Date: 21.10.2021

THE industry trade show returns – Multimodal 2021

After a break of more than two years the UK freight industry’s only dedicated conference and exhibition – Multimodal – has returned to Birmingham’s NEC centre and, as it is just down the road, we’ve popped in for a look around.

While the various COVID lockdowns and restrictions played out, Mutimodal suffered repeated postponements, denying the industry its annual opportunity to meet and greet.

Exhibitors are a mix of carriers, hauliers, ports, 3PL’s, trade associations and suppliers into the sector.

New for 2021 is the British International Freight Association’s (BIFA) village, designed to provide a marketplace for BIFA members to showcase the products and services they offer.

As a BIFA freight service award winner Metro were entitled to a free stand within the village but, due to the exceptional supply chain challenges we are currently facing, our priority is supporting our customers. Which meant we could not release senior team members for the three days that Multimodal runs, and have had to forego the opportunity to exhibit.

While we couldn’t spare colleagues for three full days, we have taken the opportunity to pop in for a quick look around, take these pics and see one of our team participating in one of the popular seminars.

This year’s seminar programme has been developed by Logistics UK, to share insight and best practice and “explore how technology, innovation and people power are driving a new business landscape.”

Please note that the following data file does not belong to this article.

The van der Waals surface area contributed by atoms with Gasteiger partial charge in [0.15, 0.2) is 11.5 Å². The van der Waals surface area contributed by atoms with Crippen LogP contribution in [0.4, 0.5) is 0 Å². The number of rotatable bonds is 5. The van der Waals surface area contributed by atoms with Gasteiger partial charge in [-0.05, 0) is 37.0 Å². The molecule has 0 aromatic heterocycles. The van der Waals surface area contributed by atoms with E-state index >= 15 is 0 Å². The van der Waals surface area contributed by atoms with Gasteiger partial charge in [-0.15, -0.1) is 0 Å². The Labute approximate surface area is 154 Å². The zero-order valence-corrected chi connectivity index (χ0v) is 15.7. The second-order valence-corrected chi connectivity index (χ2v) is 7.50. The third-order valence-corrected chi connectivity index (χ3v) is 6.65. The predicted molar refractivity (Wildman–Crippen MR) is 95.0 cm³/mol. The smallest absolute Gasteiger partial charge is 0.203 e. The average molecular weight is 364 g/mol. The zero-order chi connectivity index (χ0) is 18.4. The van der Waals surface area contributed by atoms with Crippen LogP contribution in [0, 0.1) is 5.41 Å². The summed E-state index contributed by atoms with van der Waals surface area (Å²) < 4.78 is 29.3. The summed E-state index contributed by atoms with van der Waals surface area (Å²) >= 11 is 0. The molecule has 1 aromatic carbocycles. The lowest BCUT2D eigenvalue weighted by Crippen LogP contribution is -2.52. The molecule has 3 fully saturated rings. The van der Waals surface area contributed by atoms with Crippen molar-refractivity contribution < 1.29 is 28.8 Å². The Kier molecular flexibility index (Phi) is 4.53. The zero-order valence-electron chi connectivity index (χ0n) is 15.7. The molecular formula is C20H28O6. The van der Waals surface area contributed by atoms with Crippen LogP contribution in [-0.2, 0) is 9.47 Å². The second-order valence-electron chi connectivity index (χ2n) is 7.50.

Day 3 of Multimodal  will see BIFA take the lead role in a seminar programme, supported by Metro’s Colin Smith (Training & Career Development Manager) that focuses on attracting young talent to the sector; with an examination of apprenticeships that are available; the trade association’s recently launched schools engagement programme, as well as the work being done by BIFA’s Young Forwarder Network.

Feedback on the seminar sessions is interesting, particularly the most popular ones, as they explore the way forward for businesses in the supply chain. 

The most consistent theme is that supply chain has never been in the public eye, like now and it is critical that we raise the profile of the sector and it’s role within the wider economy and in particular to use this opportunity, as Colin highlights, to attract the next generation into the industry.

The HGV crisis came up consistently, but so too did sustainability and the need to look at every supply chain element, because we need to protect the future.

And in protecting the future, there were calls to ensure that EU suppliers and operators are fully prepared and ready for the 1st January 2022, as businesses will not be able to delay making import declarations and if you use ports that operate the pre-lodgement model or the Goods Vehicle Movement System (GVMS), full import declarations will be required before the UK Border.